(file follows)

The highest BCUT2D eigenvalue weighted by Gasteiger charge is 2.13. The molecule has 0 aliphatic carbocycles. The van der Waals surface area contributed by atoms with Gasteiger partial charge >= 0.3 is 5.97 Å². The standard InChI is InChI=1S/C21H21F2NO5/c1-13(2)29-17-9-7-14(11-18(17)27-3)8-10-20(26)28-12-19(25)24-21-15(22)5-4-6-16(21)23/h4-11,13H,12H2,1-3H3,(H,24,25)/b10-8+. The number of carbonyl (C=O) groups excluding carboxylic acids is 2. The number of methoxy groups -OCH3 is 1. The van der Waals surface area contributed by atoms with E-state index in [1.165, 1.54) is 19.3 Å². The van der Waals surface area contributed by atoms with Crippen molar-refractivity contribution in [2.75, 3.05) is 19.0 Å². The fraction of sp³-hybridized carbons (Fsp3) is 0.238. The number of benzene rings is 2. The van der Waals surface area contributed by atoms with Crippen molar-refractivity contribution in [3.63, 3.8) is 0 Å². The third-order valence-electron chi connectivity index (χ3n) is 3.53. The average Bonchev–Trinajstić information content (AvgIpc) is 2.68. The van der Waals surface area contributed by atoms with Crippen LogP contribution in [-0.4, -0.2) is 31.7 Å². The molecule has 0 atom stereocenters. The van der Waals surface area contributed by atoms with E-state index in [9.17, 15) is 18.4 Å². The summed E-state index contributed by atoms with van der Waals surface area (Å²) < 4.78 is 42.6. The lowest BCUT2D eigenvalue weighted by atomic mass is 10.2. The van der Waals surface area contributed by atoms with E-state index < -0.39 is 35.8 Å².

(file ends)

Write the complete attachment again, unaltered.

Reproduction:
The highest BCUT2D eigenvalue weighted by Gasteiger charge is 2.13. The molecule has 0 aliphatic carbocycles. The van der Waals surface area contributed by atoms with Gasteiger partial charge >= 0.3 is 5.97 Å². The standard InChI is InChI=1S/C21H21F2NO5/c1-13(2)29-17-9-7-14(11-18(17)27-3)8-10-20(26)28-12-19(25)24-21-15(22)5-4-6-16(21)23/h4-11,13H,12H2,1-3H3,(H,24,25)/b10-8+. The number of carbonyl (C=O) groups excluding carboxylic acids is 2. The number of methoxy groups -OCH3 is 1. The van der Waals surface area contributed by atoms with E-state index in [1.165, 1.54) is 19.3 Å². The van der Waals surface area contributed by atoms with Crippen molar-refractivity contribution in [2.75, 3.05) is 19.0 Å². The fraction of sp³-hybridized carbons (Fsp3) is 0.238. The number of benzene rings is 2. The van der Waals surface area contributed by atoms with Crippen molar-refractivity contribution in [3.63, 3.8) is 0 Å². The third-order valence-electron chi connectivity index (χ3n) is 3.53. The average Bonchev–Trinajstić information content (AvgIpc) is 2.68. The van der Waals surface area contributed by atoms with Crippen LogP contribution in [-0.4, -0.2) is 31.7 Å². The molecule has 0 atom stereocenters. The van der Waals surface area contributed by atoms with E-state index in [9.17, 15) is 18.4 Å². The summed E-state index contributed by atoms with van der Waals surface area (Å²) < 4.78 is 42.6. The lowest BCUT2D eigenvalue weighted by atomic mass is 10.2. The van der Waals surface area contributed by atoms with E-state index < -0.39 is 35.8 Å².